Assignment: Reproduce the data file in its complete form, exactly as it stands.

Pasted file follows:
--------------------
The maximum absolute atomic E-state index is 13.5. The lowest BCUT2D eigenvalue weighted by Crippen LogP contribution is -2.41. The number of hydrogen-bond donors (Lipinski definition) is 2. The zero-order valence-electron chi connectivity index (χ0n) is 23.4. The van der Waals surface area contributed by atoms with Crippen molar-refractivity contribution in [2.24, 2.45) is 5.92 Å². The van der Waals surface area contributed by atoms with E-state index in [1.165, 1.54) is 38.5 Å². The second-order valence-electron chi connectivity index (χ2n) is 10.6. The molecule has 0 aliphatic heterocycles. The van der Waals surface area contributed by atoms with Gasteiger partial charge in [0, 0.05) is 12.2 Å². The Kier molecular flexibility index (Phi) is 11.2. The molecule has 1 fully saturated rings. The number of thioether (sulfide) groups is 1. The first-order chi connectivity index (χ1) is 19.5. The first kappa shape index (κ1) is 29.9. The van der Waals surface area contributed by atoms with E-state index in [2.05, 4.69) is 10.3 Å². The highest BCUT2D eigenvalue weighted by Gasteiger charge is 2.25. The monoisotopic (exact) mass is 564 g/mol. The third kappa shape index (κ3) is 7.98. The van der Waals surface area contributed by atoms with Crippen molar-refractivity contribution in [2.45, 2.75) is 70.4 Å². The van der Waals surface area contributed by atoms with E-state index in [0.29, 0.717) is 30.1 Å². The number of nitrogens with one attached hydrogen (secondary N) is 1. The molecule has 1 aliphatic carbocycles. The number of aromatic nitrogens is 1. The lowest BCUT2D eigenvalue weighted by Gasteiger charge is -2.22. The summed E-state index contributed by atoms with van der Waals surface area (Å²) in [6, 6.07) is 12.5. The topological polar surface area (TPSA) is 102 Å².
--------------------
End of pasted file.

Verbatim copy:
The maximum absolute atomic E-state index is 13.5. The lowest BCUT2D eigenvalue weighted by Crippen LogP contribution is -2.41. The number of hydrogen-bond donors (Lipinski definition) is 2. The zero-order valence-electron chi connectivity index (χ0n) is 23.4. The van der Waals surface area contributed by atoms with Crippen molar-refractivity contribution in [2.24, 2.45) is 5.92 Å². The van der Waals surface area contributed by atoms with E-state index in [1.165, 1.54) is 38.5 Å². The second-order valence-electron chi connectivity index (χ2n) is 10.6. The molecule has 0 aliphatic heterocycles. The van der Waals surface area contributed by atoms with Gasteiger partial charge in [0, 0.05) is 12.2 Å². The Kier molecular flexibility index (Phi) is 11.2. The molecule has 1 fully saturated rings. The number of thioether (sulfide) groups is 1. The first-order chi connectivity index (χ1) is 19.5. The first kappa shape index (κ1) is 29.9. The van der Waals surface area contributed by atoms with E-state index in [2.05, 4.69) is 10.3 Å². The highest BCUT2D eigenvalue weighted by Gasteiger charge is 2.25. The monoisotopic (exact) mass is 564 g/mol. The third kappa shape index (κ3) is 7.98. The van der Waals surface area contributed by atoms with Crippen molar-refractivity contribution in [2.45, 2.75) is 70.4 Å². The van der Waals surface area contributed by atoms with E-state index in [0.29, 0.717) is 30.1 Å². The number of nitrogens with one attached hydrogen (secondary N) is 1. The molecule has 1 aliphatic carbocycles. The number of aromatic nitrogens is 1. The lowest BCUT2D eigenvalue weighted by Gasteiger charge is -2.22. The summed E-state index contributed by atoms with van der Waals surface area (Å²) in [6, 6.07) is 12.5. The topological polar surface area (TPSA) is 102 Å².